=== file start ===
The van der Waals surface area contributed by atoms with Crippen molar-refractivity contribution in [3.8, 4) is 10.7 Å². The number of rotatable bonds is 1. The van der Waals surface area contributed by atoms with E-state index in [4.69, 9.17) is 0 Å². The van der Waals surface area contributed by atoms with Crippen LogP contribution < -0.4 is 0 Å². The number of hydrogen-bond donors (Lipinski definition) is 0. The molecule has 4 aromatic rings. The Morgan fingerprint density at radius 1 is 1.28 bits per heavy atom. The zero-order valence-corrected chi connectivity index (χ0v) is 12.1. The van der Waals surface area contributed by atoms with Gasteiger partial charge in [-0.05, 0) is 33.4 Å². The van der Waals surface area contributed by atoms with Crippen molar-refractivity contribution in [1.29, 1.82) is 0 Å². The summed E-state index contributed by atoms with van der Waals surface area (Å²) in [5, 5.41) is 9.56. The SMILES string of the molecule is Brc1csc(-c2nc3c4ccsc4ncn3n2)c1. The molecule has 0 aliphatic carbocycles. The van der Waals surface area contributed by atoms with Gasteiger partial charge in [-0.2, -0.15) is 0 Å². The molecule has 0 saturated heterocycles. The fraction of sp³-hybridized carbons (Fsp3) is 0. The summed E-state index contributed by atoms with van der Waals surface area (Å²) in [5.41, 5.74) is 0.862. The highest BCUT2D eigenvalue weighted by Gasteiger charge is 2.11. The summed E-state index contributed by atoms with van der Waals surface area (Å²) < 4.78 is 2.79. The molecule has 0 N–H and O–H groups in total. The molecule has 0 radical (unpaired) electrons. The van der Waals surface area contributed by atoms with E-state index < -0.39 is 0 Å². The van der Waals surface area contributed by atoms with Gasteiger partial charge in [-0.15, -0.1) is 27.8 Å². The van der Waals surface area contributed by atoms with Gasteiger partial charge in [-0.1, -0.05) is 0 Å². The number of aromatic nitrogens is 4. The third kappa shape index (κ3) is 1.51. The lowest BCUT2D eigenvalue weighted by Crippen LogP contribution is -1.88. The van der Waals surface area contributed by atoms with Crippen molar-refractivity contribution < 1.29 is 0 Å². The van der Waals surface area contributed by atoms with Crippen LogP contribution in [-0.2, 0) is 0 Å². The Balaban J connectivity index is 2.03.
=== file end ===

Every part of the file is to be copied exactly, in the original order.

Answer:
The van der Waals surface area contributed by atoms with Crippen molar-refractivity contribution in [3.8, 4) is 10.7 Å². The number of rotatable bonds is 1. The van der Waals surface area contributed by atoms with E-state index in [4.69, 9.17) is 0 Å². The van der Waals surface area contributed by atoms with Crippen LogP contribution < -0.4 is 0 Å². The number of hydrogen-bond donors (Lipinski definition) is 0. The molecule has 4 aromatic rings. The Morgan fingerprint density at radius 1 is 1.28 bits per heavy atom. The zero-order valence-corrected chi connectivity index (χ0v) is 12.1. The van der Waals surface area contributed by atoms with Gasteiger partial charge in [-0.05, 0) is 33.4 Å². The van der Waals surface area contributed by atoms with Crippen molar-refractivity contribution in [1.29, 1.82) is 0 Å². The summed E-state index contributed by atoms with van der Waals surface area (Å²) in [5, 5.41) is 9.56. The SMILES string of the molecule is Brc1csc(-c2nc3c4ccsc4ncn3n2)c1. The molecule has 0 aliphatic carbocycles. The van der Waals surface area contributed by atoms with Gasteiger partial charge in [-0.2, -0.15) is 0 Å². The molecule has 0 saturated heterocycles. The fraction of sp³-hybridized carbons (Fsp3) is 0. The summed E-state index contributed by atoms with van der Waals surface area (Å²) in [5.41, 5.74) is 0.862. The highest BCUT2D eigenvalue weighted by Gasteiger charge is 2.11. The summed E-state index contributed by atoms with van der Waals surface area (Å²) < 4.78 is 2.79. The molecule has 0 N–H and O–H groups in total. The molecule has 0 radical (unpaired) electrons. The van der Waals surface area contributed by atoms with E-state index < -0.39 is 0 Å². The van der Waals surface area contributed by atoms with Gasteiger partial charge in [-0.15, -0.1) is 27.8 Å². The van der Waals surface area contributed by atoms with Gasteiger partial charge in [-0.1, -0.05) is 0 Å². The number of aromatic nitrogens is 4. The third kappa shape index (κ3) is 1.51. The lowest BCUT2D eigenvalue weighted by Crippen LogP contribution is -1.88. The van der Waals surface area contributed by atoms with Crippen molar-refractivity contribution < 1.29 is 0 Å². The van der Waals surface area contributed by atoms with Crippen LogP contribution in [-0.2, 0) is 0 Å². The Balaban J connectivity index is 2.03.